Business and consumption activities are burning through the world’s stock of natural capital. They are converting it into harmful emissions that endanger health and ever larger quantities of waste. Turning precious resources that are likely be needed by future generations into forms that will be less useful to them is being counted as a contribution to output, growth and GNP. Ascribing prices to elements of natural capital would highlight the destruction of value that many directors are responsible for.
Some boards may need to become more engaged with Government-business relations. The motivation for self-serving ones may be to slow change and protect existing operations. Hitherto, some Government subsidies and support, and their aspirations for higher growth, are increasing the exploitation of the natural world and compounding the threats we face. Weak Governments may be reluctant to adopt policies to slow damaging growth and development that might be opposed by vocal elements among their supporters and/or electorates. More responsible boards may need to put the case for a change of direction.
Securing Required Resources
New mechanisms may be required beyond the concerns of ESG investors to switch funding and resources from damaging activities to restorative and rebalancing ones. Historically massive investments will be required to protect people and property from the impacts of climate change and these costs are likely to increase at an exponential rate. Rather than pour money into a bottomless pit, it would make more sense to use it for preventative purposes such as carbon capture and reforestation, and virtuous cycles of activity that stimulate and restore nature’s potential ability to re-establish balance in eco-systems.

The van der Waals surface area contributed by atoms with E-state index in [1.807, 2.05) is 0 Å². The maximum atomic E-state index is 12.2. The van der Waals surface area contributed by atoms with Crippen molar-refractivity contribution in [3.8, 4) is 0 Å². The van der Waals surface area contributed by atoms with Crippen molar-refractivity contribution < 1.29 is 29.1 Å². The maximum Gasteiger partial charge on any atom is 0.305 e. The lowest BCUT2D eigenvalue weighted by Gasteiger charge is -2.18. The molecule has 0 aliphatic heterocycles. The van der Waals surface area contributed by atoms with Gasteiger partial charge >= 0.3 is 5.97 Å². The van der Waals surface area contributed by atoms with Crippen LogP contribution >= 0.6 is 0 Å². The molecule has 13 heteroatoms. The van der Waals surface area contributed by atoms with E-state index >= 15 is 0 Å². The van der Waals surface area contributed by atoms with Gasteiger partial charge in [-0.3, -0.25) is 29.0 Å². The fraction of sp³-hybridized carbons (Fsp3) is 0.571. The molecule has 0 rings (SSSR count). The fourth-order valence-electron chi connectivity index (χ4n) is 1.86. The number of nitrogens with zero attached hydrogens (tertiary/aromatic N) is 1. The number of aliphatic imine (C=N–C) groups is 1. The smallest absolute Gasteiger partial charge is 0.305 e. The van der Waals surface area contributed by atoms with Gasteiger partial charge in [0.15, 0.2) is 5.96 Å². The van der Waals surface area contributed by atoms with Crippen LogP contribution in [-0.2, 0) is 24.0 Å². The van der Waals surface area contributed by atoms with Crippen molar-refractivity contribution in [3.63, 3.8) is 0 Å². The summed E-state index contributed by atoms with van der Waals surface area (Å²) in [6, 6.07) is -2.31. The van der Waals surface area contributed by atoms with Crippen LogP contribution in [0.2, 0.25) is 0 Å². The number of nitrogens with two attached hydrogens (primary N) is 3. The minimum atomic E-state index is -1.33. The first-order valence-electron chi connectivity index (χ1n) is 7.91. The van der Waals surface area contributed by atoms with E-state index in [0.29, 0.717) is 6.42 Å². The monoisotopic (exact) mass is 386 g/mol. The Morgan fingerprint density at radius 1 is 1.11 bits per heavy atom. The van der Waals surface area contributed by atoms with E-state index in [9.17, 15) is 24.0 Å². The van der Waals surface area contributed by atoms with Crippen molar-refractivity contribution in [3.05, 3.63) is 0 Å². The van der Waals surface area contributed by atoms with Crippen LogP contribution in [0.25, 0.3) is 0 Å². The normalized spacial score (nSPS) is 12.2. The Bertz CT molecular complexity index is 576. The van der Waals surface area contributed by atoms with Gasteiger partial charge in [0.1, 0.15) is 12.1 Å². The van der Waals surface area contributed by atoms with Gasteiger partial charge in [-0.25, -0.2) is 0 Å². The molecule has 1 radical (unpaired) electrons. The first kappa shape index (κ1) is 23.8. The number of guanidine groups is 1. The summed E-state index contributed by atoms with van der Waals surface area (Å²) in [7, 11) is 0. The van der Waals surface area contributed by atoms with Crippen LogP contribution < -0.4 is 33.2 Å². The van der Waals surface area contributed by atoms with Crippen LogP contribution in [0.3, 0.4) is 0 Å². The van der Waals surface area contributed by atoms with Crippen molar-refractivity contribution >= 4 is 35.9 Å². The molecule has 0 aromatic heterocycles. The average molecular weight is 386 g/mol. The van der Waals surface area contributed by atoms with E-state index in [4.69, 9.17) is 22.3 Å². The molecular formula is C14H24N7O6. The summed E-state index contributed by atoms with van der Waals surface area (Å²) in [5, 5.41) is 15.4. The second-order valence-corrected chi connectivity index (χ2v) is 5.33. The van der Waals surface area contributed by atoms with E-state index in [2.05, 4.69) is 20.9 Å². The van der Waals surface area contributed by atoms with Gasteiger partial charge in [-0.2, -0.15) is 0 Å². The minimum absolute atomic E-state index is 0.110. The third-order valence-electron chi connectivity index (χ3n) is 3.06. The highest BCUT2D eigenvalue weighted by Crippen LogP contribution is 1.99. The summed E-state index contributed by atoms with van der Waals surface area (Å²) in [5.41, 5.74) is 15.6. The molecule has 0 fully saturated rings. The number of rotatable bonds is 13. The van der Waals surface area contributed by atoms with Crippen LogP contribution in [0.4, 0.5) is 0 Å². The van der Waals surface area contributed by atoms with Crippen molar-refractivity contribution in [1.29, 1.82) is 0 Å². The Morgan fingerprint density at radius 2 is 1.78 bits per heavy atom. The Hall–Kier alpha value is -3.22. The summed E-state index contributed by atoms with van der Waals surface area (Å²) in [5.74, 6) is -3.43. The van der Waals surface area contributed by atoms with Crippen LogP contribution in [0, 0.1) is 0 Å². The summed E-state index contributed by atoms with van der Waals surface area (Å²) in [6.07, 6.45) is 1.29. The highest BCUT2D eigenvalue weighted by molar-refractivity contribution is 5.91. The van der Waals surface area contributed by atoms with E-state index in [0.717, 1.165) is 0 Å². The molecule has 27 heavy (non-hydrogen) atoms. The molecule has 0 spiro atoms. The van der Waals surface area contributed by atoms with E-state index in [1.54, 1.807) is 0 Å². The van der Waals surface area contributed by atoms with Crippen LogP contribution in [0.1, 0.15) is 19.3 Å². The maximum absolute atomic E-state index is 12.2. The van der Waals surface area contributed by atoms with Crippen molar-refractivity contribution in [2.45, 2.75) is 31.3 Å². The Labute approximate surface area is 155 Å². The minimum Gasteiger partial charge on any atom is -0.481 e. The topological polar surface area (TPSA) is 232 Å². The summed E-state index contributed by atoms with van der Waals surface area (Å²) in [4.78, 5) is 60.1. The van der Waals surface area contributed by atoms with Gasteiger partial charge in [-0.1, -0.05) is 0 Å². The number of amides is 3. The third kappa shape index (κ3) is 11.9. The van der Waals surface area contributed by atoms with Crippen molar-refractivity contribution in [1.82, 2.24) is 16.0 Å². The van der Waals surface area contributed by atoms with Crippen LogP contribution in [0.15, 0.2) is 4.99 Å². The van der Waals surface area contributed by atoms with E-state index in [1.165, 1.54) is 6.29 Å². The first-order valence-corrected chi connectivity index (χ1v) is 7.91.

Those whose homes are at risk of flooding or being burned down, or who are living in urban areas and cities facing water shortages, or who share their concerns ought to represent potential sources of funding for action to stop global warming. Where natural ecosystems do not recognise national borders, international collaboration may be required. The proceeds of agreed pricing mechanisms could be devoted to achieving the biggest restorative impact.
The earlier efforts are made to secure the funding and support required to enable responsible transitions, the better. The scale of adjustment required is likely to trigger resistance from multiple vested interests, as people endeavour to protect what they have and continue certain activities for as long as they can. The inter-related nature of contemporary challenges and their particular characteristics are likely to call for reviews and enquiries. For example, while individual car ownership and use might be difficult to justify in natural resource terms, the greater use of public transport might increase the transmission of respiratory viruses.